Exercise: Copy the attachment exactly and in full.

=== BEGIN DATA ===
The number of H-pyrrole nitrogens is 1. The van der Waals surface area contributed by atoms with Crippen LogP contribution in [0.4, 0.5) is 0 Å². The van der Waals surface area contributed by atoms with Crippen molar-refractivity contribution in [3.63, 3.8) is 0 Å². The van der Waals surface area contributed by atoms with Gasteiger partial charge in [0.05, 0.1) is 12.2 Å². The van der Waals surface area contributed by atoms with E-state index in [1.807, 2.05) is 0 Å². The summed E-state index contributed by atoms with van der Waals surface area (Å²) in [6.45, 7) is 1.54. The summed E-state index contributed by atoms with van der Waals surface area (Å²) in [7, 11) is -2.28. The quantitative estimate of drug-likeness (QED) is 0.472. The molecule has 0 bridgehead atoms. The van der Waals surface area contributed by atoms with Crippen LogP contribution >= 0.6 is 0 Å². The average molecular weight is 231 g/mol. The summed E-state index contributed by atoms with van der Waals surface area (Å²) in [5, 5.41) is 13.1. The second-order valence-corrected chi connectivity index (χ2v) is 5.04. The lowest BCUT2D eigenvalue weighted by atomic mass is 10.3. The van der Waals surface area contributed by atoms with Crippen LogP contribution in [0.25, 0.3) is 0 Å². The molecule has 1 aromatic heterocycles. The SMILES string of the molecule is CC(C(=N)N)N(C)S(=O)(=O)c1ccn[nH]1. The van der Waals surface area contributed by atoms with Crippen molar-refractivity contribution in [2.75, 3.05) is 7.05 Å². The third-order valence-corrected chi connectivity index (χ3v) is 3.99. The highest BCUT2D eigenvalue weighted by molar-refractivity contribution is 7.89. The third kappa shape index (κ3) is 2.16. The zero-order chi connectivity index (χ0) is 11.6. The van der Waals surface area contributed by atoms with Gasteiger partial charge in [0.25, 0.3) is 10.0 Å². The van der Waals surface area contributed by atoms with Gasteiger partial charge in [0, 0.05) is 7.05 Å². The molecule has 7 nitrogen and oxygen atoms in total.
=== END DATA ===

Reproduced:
The number of H-pyrrole nitrogens is 1. The van der Waals surface area contributed by atoms with Crippen LogP contribution in [0.4, 0.5) is 0 Å². The van der Waals surface area contributed by atoms with Crippen molar-refractivity contribution in [3.63, 3.8) is 0 Å². The van der Waals surface area contributed by atoms with Gasteiger partial charge in [0.05, 0.1) is 12.2 Å². The van der Waals surface area contributed by atoms with E-state index in [1.807, 2.05) is 0 Å². The summed E-state index contributed by atoms with van der Waals surface area (Å²) in [6.45, 7) is 1.54. The summed E-state index contributed by atoms with van der Waals surface area (Å²) in [7, 11) is -2.28. The quantitative estimate of drug-likeness (QED) is 0.472. The molecule has 0 bridgehead atoms. The van der Waals surface area contributed by atoms with Crippen LogP contribution >= 0.6 is 0 Å². The average molecular weight is 231 g/mol. The summed E-state index contributed by atoms with van der Waals surface area (Å²) in [5, 5.41) is 13.1. The second-order valence-corrected chi connectivity index (χ2v) is 5.04. The lowest BCUT2D eigenvalue weighted by atomic mass is 10.3. The van der Waals surface area contributed by atoms with Crippen LogP contribution in [0.25, 0.3) is 0 Å². The molecule has 1 aromatic heterocycles. The SMILES string of the molecule is CC(C(=N)N)N(C)S(=O)(=O)c1ccn[nH]1. The van der Waals surface area contributed by atoms with Crippen molar-refractivity contribution in [2.75, 3.05) is 7.05 Å². The third-order valence-corrected chi connectivity index (χ3v) is 3.99. The highest BCUT2D eigenvalue weighted by molar-refractivity contribution is 7.89. The third kappa shape index (κ3) is 2.16. The zero-order chi connectivity index (χ0) is 11.6. The van der Waals surface area contributed by atoms with Gasteiger partial charge in [0.25, 0.3) is 10.0 Å². The van der Waals surface area contributed by atoms with Gasteiger partial charge in [0, 0.05) is 7.05 Å². The molecule has 7 nitrogen and oxygen atoms in total.